Congress denied her claims and a meeting with the party president, Sonia Gandhi resulted in Alva resigning or being removed from her numerous official responsibilities in the party. Subsequently, Alva patched up her differences with Congress leadership, she has declined to go into details of the 2008 controversy as her resignation letter continues to be a subject of media speculation. On 6 August 2009, Alva became the first female Governor of Uttarakhand. Although she said that she was enthusiastic about the challenges facing the nascent state, she found herself sidelined outside national politics and frustrated by the Bharatiya Janata Party state government, she remained in the post until May 2012, at which time she was appointed Governor of Rajasthan, a more important region in political terms. Of her time in Uttarakhand, Alva said that "The quietude allowed me to recharge my batteries and spare some time for working on my biography"; the autobiography is not expected to appear until after her retirement.

The move to Rajasthan relieved Shivraj Patil, the Governor of Punjab, of his temporary adjunct responsibility for that state which had arisen due to the death of the incumbent governor, Prabha Rau, in April 2010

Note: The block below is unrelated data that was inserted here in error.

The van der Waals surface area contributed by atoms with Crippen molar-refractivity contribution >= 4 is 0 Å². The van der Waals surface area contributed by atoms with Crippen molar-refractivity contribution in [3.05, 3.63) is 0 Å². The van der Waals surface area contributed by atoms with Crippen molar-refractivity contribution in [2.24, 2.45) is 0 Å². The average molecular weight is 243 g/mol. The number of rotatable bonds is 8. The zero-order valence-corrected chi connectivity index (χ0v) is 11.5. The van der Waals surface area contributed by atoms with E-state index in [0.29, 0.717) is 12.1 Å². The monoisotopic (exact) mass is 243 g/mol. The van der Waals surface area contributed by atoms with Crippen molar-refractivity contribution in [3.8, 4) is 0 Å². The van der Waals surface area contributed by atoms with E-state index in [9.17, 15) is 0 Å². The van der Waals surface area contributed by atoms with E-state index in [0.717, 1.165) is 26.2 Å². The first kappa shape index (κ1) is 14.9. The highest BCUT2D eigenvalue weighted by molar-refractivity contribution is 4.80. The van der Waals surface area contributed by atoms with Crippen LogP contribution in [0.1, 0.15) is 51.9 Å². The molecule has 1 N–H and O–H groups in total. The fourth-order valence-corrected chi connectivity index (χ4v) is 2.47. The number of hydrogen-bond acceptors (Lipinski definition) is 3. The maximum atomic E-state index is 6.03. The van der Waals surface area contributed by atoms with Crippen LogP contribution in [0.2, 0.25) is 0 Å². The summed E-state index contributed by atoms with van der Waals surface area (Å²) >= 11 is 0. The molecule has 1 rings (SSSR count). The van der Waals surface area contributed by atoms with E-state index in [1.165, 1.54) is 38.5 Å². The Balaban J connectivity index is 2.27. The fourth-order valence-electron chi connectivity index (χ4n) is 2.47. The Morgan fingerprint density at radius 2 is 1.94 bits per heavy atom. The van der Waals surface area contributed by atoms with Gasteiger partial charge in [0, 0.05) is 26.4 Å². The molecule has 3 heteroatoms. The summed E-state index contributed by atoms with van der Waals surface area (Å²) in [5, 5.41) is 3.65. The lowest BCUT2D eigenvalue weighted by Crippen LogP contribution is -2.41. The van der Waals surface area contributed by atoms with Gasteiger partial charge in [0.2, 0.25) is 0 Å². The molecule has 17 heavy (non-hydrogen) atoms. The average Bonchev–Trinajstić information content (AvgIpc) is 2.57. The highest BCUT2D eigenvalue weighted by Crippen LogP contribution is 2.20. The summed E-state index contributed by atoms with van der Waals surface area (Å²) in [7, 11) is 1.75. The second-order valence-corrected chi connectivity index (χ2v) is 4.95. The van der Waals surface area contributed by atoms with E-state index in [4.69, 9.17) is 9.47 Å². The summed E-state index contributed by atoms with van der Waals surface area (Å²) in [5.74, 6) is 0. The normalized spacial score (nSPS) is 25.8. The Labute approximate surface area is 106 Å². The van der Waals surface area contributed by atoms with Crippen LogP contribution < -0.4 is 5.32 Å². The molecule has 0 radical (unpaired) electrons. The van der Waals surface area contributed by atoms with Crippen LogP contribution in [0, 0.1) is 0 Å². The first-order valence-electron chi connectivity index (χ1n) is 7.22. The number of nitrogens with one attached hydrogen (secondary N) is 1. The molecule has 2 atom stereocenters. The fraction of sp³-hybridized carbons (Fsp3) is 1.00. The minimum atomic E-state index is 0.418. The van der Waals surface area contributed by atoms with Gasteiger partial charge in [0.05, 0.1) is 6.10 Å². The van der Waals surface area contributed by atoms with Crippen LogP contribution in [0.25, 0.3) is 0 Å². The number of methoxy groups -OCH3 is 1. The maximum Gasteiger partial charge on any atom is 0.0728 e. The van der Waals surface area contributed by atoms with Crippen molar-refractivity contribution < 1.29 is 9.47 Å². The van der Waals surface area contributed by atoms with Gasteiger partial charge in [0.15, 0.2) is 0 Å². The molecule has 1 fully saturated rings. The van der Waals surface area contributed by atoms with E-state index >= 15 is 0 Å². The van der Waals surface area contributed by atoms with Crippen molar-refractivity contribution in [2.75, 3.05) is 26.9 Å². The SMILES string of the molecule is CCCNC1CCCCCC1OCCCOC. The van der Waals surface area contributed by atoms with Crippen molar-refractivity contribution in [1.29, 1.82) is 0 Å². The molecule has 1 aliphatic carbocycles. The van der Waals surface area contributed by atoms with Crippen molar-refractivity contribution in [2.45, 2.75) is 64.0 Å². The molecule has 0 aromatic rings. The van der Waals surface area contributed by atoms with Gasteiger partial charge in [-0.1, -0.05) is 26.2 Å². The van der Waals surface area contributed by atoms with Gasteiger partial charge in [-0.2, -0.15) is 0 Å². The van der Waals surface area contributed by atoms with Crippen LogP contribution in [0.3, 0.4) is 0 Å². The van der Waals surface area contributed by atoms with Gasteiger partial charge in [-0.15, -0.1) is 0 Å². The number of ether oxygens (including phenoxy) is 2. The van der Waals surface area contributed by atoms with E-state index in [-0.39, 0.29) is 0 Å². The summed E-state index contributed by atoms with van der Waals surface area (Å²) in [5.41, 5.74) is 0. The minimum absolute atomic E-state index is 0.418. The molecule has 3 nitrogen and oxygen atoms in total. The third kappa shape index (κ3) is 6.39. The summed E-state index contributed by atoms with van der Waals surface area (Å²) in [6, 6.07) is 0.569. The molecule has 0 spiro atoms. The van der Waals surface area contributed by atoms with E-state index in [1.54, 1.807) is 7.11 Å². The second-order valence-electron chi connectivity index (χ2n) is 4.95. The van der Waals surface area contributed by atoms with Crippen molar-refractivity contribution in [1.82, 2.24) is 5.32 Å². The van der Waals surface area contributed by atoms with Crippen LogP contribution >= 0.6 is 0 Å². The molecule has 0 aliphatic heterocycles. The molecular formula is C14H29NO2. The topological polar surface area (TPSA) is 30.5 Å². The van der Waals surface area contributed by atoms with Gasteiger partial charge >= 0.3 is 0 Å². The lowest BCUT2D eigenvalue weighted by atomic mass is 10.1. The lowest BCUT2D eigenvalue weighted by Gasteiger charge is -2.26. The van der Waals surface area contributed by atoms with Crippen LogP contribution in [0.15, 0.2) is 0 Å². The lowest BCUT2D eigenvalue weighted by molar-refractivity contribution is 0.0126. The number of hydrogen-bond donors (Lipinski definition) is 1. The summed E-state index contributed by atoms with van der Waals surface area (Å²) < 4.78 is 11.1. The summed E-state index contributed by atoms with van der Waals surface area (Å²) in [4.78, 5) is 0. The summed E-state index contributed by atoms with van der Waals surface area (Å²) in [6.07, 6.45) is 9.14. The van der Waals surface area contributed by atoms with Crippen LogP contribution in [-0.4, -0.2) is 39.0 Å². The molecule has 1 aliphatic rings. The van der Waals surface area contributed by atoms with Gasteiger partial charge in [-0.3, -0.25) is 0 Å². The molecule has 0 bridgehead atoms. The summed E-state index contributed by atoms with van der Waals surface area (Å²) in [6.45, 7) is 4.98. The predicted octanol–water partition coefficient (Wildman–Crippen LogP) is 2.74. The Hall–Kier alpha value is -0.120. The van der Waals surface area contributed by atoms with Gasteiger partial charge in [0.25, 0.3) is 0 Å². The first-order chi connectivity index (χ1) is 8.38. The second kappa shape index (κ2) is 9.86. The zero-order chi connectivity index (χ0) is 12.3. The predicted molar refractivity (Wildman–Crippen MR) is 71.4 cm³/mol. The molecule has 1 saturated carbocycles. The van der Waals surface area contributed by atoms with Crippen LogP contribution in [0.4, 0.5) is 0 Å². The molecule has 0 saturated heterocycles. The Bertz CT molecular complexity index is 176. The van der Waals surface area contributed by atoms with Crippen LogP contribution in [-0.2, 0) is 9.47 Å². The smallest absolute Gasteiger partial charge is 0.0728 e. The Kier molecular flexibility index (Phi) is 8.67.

Furcellaria

Furcellaria is a genus of red algae. It is a monotypic genus, the only species being Furcellaria lumbricalis, which has commercial importance as a raw material for carrageenan production, it is harvested from the waters of Denmark and Canada. It grows on submerged rocks to a depth of about 12 metres, but it can grow in large floating mats, which are easier to harvest. F. lumbricalis is an important habitat-forming seaweed, forming underwater "belts" just below those of bladderwrack. These belts provide spawning habitat for many fish species, for this reason some governments place regulations on the harvesting of this seaweed. Furcellaria lumbricalis is a common red macroalgal species; the species has two different ecotypes -- loose-lying thallus forms. Attached F. lumbricalis is distributed sublittoral species on both sides of the North Atlantic. It is found near the coasts of Eastern Canada, British Isles and is the only distributed red algal species in the Baltic Sea; the attached form grows as an epilith on stable hard substrates such as stony bottoms, boulder fields and rocks.

It is a perennial macroalgae with a life-span up to 10 years, that tolerates salinities down to 3.6 psu. Although the species has been reported to grow up to 30 m deep, the main occurrence is between 8−12 m. F. lumbricalis forms monotypic dense meadows in the central and northern Baltic Sea, where most of the other perennial red algae are not able to sustain the low salinity. Over the last half a century, communities of loose-lying F. lumbricalis in Kattegat and Puck Lagoon, Poland have been disappeared due to overharvesting or eutrophication. In other places, the species is too sparsely distributed, making it incompatible for industrial practices; the drifting forms of F. lumbricalis and Coccotylus truncatus form a loose-lying algal stratum in Kassari bay, the most abundant community in the Baltic Sea. Because of its unique location and high biomass, it has been used for furcellaran production since the mid 1960s and is an example of a sustainable bioresource utilization; the stratum's density seems to differ year to year, ranging between 100 000 to 200 000 tons by wet weight.